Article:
So what CAN you expect when you coupon shop?  It really depends on how far you want to take it.  If you want to build a huge stock pile that takes over your house and be a contender for the TLC show you are going to spend at least 30-40 hours a week collecting coupons, cutting coupons, filing coupons, going through grocery store ads, making a list, and getting ready to shop.  I don't know about you but I don't have that kind of time on my hands! 
For me, I have no desire (or room) to keep 100 boxes of cereal in my home!  So my goal is to have about two weeks worth of perishables, and about a months worth of non perishables, and I typically keep about two months or so of toiletries on hand.  I spend about 5 hours a week total on couponing.  That includes cutting coupons, which I normally do on Sunday afternoon (after my nap!) going through the ads and online matchups, and making my list.  I make 2-3 trips to the store a week.  I usually go to the drugstores on Sunday afternoon or Monday morning and the grocery stores on Wednesday.  Every once in a while if I happen to have extra time I'll hit the drug stores a second time to check on items they  may have been out of or to see what kind of clearance deals they may have. 
You can expect to save an average of 40-50% on your everyday grocery budget.  This includes food and toiletries.  The beauty of a stockpile is that when you get a surplus of a particular item you can take a break from buying that item until your stockpile is diminished.  Like I said before it defeats the purpose of a stockpile if you just continue to buy the items.  If you get a great deal on body wash then stock up on it and take the money you would have spent on body wash and put it towards building your stockpile on other items.
You can expect to change the way you make your grocery list and meal menus.  I used to think that if I made a menu for the week and shopped according to that list that I was saving money... WRONG!  Well not entirely, that strategy does help eliminate impulse buying, so it does save you SOME money.  But I have a better way!  Make your shopping list based on the deals you can get that particular week.  Then go home and make your meal menu based on what you have in your pantry/freezer.  For example, I made a shopping trip today and spent $38.56.  This included meat, dairy, snack foods, fresh fruits/vegetables, canned beans, canned biscuits, and baking essentials.  I made my list based on what was on sale AND what I had coupons for.  I then made my menu for the next week based on those items (added to what I had in my pantry already).  So instead of spending my normal $100 per week on groceries, I spent less than half that.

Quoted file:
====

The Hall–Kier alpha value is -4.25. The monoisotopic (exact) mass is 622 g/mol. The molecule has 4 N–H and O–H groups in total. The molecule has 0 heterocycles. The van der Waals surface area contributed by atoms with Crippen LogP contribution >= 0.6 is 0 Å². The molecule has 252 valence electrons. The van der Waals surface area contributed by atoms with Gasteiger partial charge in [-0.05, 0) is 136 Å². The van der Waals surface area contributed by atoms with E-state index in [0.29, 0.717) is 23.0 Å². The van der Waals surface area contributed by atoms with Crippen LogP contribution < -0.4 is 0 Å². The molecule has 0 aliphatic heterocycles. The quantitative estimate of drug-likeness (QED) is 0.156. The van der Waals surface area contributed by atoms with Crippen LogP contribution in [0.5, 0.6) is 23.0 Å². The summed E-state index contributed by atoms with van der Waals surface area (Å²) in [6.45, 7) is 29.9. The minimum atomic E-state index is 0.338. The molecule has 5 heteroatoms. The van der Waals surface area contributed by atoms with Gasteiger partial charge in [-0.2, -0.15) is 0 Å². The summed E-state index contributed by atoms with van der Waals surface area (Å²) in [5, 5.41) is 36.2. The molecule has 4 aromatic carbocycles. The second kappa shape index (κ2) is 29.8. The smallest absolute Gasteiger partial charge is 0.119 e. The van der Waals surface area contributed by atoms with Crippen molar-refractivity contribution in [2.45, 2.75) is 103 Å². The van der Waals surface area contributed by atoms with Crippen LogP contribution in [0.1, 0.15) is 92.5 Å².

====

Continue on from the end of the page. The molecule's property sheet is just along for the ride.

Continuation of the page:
The biggest lesson I can teach you as a beginner is that this is an art that takes time to develop.  You will not go into the grocery store or drugstore on your first trip and save hundreds upon hundreds of dollars (well maybe, but not likely).  The first time my friend Jamie and I went couponing I messed up my CVS transaction so bad I was sure they were gonna bar me from ever coming in there and confusing their cashier again!  I was a nervous wreck when I left that store!  Now when I go in the sweet cashier just smiles and holds out her hand for my envelope full of coupons!  She knows me, and we have built a relationship!
A lot of couponing is trial and error, you will learn what works for you and what doesn't.  You may not be the kind of shopper that wants to do 15 different Walgreens transactions in order to get the best deals on things, or you may be the kind of shopper that is content with only one of the sale items at a time.  That's okay.  We all shop differently and we all have different things that work for us and our families.

I hope I was able to debunk some of the myths set forth by TV shows and help you learn what it means to be a REAL couponer, not an EXTREME couponer.